Frequent ‘twitching’ from the overlooking window of BTCV have noted sparrows, tits, dunnocks, dragon and damselflies. As elderflower boughs creek sedately to the low hum of parking cars in the Digbeth breeze, creatures remain undisturbed. And maybe that’s how this segment of wild Birmingham should stay – undisturbed.
The importance of maintaining sites like this in Digbeth was set-out in 2005 by the Eastside Biodiversity Strategy, a document informing decision-makers, landscape professionals and those who live, work and play in Digbeth. In short, it suggests that post-industrial wildlife habitats, like behind the Warehouse, should stay as they are. If it is felt appropriate to do so, sites could be enhanced. If a wild-space has to be lost and there is really no other alternative then they should be replaced on a like-for-like basis it advises.
At the time of surveying for the 2005 report, during summer 2004, access from Shaw’s Passage to the site was locked, and still is. In fact the report says little about the site specifically, except that it is almost entirely composed of buddleia. This is popular with butterflies, perhaps on their way to cherry blossom in Park Street Gardens.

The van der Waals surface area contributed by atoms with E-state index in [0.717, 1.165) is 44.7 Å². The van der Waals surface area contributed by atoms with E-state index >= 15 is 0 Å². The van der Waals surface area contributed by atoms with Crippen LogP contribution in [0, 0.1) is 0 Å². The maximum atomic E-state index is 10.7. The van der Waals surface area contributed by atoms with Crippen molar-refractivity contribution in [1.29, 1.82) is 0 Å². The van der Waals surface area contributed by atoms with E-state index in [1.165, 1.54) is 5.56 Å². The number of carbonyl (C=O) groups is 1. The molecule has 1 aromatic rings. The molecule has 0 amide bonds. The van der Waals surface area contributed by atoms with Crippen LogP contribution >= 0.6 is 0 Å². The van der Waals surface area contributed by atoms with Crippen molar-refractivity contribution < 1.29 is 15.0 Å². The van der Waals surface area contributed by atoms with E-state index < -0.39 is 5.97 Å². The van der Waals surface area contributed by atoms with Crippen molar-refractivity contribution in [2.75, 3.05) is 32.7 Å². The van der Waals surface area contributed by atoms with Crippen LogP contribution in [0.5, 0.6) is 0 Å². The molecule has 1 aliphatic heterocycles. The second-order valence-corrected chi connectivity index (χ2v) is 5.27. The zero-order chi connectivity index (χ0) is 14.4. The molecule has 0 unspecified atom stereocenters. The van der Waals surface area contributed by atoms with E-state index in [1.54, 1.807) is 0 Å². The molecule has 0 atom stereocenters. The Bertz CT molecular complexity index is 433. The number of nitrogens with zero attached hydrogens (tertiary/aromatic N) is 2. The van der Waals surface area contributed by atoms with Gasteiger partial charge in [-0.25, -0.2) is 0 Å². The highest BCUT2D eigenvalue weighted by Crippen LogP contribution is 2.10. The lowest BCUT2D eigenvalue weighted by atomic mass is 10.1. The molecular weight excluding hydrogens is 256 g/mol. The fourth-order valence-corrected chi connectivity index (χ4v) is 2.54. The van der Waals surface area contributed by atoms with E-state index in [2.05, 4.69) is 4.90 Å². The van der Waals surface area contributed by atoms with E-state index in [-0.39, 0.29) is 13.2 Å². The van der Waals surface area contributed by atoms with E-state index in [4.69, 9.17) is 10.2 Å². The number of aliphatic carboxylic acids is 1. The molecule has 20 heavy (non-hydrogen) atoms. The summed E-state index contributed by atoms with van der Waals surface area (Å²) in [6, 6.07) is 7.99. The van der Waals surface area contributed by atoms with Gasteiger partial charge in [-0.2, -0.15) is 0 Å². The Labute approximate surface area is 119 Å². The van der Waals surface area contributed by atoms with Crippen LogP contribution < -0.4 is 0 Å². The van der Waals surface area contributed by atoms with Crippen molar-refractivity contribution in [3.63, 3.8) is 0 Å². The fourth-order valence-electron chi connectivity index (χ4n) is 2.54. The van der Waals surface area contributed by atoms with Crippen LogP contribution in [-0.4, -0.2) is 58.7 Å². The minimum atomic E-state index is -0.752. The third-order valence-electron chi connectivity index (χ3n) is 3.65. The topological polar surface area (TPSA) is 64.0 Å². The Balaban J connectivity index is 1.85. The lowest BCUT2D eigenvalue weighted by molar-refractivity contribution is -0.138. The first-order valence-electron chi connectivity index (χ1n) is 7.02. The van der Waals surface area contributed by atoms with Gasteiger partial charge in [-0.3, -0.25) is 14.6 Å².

Since the demolition of the crab-boiling factory, this waste ground site has been colonised by ruderal plants, from the Latin rudus meaning rubble. Nowadays we witness it evolving. Fuzzy willow catkins and stark red birch branches look down on buddleia, the great coloniser. The emergence of berry-bearing trees like elder is important for birds also, adding to the species reservoir. How many offices in Birmingham can say they hear the twittering of birds over their buzzing computers?
BTCV is a national conservation charity. BTCV Birmingham offers volunteering opportunities in practical environmental improvements for the local environment.